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Jobs, Wages, and Taxes from 2016 U.S. Gun Sales

An overlooked part of the gun rights and gun control debate is the economic impact of U.S. gun sales.

All sociopolitical factors aside, the purely commercial impact of firearms in the U.S. means more jobs and wages for U.S. residents, and tax revenue for state and federal governments.

The National Shooting Sports Foundation commissioned a study from John Dunham & Associates, an economics research firm, to look into the economic impact of the firearms and ammunition industry.

Here are a few takeaways worth your time.

Jobs Created From U.S. Gun Sales And Manufacturing

Jobs. Every political candidate talks about them. The overall consensus is pretty universal: we want more of them.

U.S. gun sales, however, elicit different responses across the political aisles.

Despite that, the massive U.S. gun and ammunition industry puts food on the table for the 141,500 folks it directly employed in 2016.

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That's right. Nearly 150,000 jobs came from companies in the U.S. that manufacture, distribute and sell firearms, ammunition and hunting gear.

That's not including the additional 159,623 jobs in 2016 in supplier and ancillary industries connected to gun and ammo manufacturing.

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NICS Background Checks show steady upward growth of firearms purchases

In direct employment, this generated $5,847,837,400 in wages and a total of $20,223,132,100 in economic output.

In supplier employment, this generated $4,522,015,700 in wages and a total of $15,525,775,600 in economic output.

In ancillary employment, this generated $4,813,571,600 in wages and $15,502,536,200 in economic output.

When all's said and done, there was over $15.18 billion in wages and $51.25 billion in economic output in the arms and ammunition industry.

To put it differently, that's a lot of commas.

Commas mean money in employee bank accounts, later to be redirected into the economy, further stimulating growth and all that economic good stuff (like the ability to buy more guns).

Which states provided the most jobs though?

According to the report, here are the top ten states for the total number of jobs connected to the arms and ammunition industry:

  1. Texas
  2. California
  3. Florida
  4. Pennsylvania
  5. Ohio
  6. Minnesota
  7. North Carolina
  8. Missouri
  9. Illinois
  10. Michigan

And the top 10 for total economic output measured in dollars:

  1. Texas
  2. California
  3. Minnesota
  4. Florida
  5. Illinois
  6. North Carolina
  7. Pennsylvania
  8. Massachusetts
  9. New York
  10. Ohio

Jobs in this industry are up 81 percent since 2008 (they totaled 166,200 then), wages are up 137 percent since 2008 (they totaled $6.4 billion then) and economic impact is up 168 percent since 2008 (it totaled $19.1 billion then).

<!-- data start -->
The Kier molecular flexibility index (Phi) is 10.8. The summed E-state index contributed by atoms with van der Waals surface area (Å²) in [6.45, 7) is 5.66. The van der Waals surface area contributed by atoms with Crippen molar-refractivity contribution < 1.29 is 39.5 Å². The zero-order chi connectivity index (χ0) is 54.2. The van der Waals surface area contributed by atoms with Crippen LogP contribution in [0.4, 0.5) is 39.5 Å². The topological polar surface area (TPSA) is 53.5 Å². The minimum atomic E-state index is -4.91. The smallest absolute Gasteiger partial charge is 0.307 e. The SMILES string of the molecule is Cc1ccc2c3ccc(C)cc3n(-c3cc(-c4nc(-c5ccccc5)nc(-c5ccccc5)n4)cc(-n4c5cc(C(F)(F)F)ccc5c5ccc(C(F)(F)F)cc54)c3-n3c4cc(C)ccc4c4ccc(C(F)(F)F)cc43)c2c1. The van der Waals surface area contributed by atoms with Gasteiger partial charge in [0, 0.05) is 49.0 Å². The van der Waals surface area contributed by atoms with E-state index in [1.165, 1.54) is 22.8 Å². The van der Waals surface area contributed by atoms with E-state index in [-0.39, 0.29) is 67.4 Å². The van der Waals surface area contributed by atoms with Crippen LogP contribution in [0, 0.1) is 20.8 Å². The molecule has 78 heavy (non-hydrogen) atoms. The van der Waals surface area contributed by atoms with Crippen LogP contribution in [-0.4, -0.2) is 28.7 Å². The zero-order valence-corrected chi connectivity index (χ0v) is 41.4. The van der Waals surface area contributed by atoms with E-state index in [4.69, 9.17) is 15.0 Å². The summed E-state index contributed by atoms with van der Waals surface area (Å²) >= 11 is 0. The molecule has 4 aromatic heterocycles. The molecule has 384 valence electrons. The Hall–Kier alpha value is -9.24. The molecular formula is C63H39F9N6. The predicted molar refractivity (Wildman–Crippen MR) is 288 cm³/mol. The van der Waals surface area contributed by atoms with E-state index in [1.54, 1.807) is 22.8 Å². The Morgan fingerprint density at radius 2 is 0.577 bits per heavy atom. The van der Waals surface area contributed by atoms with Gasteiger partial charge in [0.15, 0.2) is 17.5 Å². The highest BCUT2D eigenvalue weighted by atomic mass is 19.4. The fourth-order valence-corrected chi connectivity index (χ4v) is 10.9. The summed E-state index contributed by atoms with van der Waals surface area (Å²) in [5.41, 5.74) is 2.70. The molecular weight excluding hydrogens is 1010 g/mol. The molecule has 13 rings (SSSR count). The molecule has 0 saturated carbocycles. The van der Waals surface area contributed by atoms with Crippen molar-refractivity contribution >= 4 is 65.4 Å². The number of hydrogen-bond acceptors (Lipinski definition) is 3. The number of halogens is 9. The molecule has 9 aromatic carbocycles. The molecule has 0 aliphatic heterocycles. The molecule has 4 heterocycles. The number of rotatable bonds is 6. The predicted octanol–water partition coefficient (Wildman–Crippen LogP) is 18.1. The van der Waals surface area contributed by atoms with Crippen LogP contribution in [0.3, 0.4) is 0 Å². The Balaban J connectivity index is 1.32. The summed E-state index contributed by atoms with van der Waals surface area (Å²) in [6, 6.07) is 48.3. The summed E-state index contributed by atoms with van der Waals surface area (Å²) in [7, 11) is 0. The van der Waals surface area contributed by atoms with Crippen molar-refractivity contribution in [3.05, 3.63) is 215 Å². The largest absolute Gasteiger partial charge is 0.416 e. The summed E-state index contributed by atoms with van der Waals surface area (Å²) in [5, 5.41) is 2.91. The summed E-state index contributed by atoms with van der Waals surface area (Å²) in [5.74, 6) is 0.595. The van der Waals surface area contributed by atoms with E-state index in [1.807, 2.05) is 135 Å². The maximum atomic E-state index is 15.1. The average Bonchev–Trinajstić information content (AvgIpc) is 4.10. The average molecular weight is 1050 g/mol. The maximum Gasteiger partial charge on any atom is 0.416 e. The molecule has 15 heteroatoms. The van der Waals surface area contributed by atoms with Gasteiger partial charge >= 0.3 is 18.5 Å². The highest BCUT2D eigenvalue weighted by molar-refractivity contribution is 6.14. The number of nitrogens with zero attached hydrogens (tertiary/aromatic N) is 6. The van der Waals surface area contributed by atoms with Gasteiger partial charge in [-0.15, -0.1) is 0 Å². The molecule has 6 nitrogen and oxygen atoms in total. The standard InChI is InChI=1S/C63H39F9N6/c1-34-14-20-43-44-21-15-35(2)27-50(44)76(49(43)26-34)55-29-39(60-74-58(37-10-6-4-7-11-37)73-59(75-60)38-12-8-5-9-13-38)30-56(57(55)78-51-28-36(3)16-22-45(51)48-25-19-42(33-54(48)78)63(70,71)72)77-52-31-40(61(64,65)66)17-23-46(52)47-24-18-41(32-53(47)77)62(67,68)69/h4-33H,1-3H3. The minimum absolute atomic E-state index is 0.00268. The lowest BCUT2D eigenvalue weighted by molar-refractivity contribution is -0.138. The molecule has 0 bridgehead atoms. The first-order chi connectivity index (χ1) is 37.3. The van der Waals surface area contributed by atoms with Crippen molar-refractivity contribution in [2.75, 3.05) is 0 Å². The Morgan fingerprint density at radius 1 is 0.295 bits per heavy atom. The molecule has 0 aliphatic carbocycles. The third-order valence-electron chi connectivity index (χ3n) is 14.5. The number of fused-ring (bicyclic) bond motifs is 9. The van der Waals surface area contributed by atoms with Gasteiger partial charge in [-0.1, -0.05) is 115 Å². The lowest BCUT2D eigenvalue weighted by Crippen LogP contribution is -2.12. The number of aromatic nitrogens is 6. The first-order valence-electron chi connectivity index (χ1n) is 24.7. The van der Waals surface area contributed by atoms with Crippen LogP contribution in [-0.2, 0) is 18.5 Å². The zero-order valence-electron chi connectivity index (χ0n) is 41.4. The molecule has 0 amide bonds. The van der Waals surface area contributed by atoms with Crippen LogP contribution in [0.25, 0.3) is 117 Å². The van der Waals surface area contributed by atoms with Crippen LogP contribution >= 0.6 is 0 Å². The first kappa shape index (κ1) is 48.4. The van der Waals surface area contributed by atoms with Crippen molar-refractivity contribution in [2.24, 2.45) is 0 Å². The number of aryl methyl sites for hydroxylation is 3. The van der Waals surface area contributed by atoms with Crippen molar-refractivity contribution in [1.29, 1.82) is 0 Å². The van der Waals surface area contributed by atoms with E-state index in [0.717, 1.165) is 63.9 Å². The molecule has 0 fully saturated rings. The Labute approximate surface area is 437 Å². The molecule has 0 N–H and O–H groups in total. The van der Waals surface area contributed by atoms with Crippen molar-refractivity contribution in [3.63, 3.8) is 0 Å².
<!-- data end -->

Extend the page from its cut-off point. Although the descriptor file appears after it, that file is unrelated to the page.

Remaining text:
A byproduct of economic activity: taxes.

There were a lot generated in 2016 from this industry.

State and Federal Taxes From U.S. Gun Sales And Manufacturing

State and federal taxes, love them or hate them, exist in today's society.

All political arguments aside, U.S. gun sales and manufacturing have generated a large amount of business and excise taxes.

In 2016, there were $3,843,285,200 in federal business taxes and $2,695,451,100 in state business taxes, totaling over $6.5 billion.

Federal excise taxes totaled $838,059,600 in 2016.

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For reference, in 2016 there were 137,464 federal firearms licensees, according to the ATF.

    For more context, just know that in 2016 there were:
  • 4,458,234 pistols manufactured
  • 856,277 revolvers manufactured
  • 4,227,799 rifles manufactured
  • 791,199 shotguns manufactured
  • 735,824 miscellaneous firearms manufactured

Those numbers are straight from the ATF as well.

Here's an in-depth look at manufacturing statistics in the firearms industry, and another in-depth look at who the modern gun owner is according to statistics.

Federal business taxes raised from the gun industry have risen 156 percent since 2008 ($1.5 billion then as opposed to $3.8 billion in 2016). State business taxes have risen by 107 percent since 2008 ($1.3 billion then as opposed to $2.7 billion in 2016).

Federal excise taxes on this industry were $352 million in 2008, but have risen 138 percent to the previously mentioned $838 million in 2016.

gun blog writer jake smith
 

About The Author

Jake Smith (@notjakesmith) is a copywriter and photographer based in the pacific northwest. He graduated from the University of Idaho with degrees in public relations and apparel.